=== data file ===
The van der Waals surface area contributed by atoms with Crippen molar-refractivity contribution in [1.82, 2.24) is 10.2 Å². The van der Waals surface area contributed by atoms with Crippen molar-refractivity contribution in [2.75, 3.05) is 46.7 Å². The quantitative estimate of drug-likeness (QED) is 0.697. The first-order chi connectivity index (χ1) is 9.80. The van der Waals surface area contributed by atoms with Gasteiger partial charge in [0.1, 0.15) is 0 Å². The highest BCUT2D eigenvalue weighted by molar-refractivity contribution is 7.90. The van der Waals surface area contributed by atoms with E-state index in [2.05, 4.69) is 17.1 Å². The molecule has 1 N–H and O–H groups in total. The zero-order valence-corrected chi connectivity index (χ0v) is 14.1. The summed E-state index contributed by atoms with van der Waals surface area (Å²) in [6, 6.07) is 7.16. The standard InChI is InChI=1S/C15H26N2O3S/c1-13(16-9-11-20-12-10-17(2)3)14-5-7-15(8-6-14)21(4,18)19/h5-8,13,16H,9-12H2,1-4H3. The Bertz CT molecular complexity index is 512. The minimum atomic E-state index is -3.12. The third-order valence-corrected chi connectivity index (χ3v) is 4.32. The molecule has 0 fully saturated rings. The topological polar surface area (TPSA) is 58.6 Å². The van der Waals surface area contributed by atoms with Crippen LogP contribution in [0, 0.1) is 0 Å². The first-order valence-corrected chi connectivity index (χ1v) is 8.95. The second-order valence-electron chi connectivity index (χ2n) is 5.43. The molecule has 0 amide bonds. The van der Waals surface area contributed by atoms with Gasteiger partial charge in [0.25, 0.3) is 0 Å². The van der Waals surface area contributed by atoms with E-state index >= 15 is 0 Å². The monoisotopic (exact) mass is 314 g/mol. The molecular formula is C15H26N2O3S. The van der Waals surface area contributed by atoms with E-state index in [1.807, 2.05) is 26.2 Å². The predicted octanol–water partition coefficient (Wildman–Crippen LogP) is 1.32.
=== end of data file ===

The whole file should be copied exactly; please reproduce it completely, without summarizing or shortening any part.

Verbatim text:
The van der Waals surface area contributed by atoms with Crippen molar-refractivity contribution in [1.82, 2.24) is 10.2 Å². The van der Waals surface area contributed by atoms with Crippen molar-refractivity contribution in [2.75, 3.05) is 46.7 Å². The quantitative estimate of drug-likeness (QED) is 0.697. The first-order chi connectivity index (χ1) is 9.80. The van der Waals surface area contributed by atoms with Gasteiger partial charge in [0.1, 0.15) is 0 Å². The highest BCUT2D eigenvalue weighted by molar-refractivity contribution is 7.90. The van der Waals surface area contributed by atoms with E-state index in [2.05, 4.69) is 17.1 Å². The molecule has 1 N–H and O–H groups in total. The zero-order valence-corrected chi connectivity index (χ0v) is 14.1. The summed E-state index contributed by atoms with van der Waals surface area (Å²) in [6, 6.07) is 7.16. The standard InChI is InChI=1S/C15H26N2O3S/c1-13(16-9-11-20-12-10-17(2)3)14-5-7-15(8-6-14)21(4,18)19/h5-8,13,16H,9-12H2,1-4H3. The Bertz CT molecular complexity index is 512. The minimum atomic E-state index is -3.12. The third-order valence-corrected chi connectivity index (χ3v) is 4.32. The molecule has 0 fully saturated rings. The topological polar surface area (TPSA) is 58.6 Å². The van der Waals surface area contributed by atoms with Crippen LogP contribution in [0, 0.1) is 0 Å². The first-order valence-corrected chi connectivity index (χ1v) is 8.95. The second-order valence-electron chi connectivity index (χ2n) is 5.43. The molecule has 0 amide bonds. The van der Waals surface area contributed by atoms with Gasteiger partial charge in [0.25, 0.3) is 0 Å². The van der Waals surface area contributed by atoms with E-state index >= 15 is 0 Å². The monoisotopic (exact) mass is 314 g/mol. The molecular formula is C15H26N2O3S. The van der Waals surface area contributed by atoms with E-state index in [1.807, 2.05) is 26.2 Å². The predicted octanol–water partition coefficient (Wildman–Crippen LogP) is 1.32.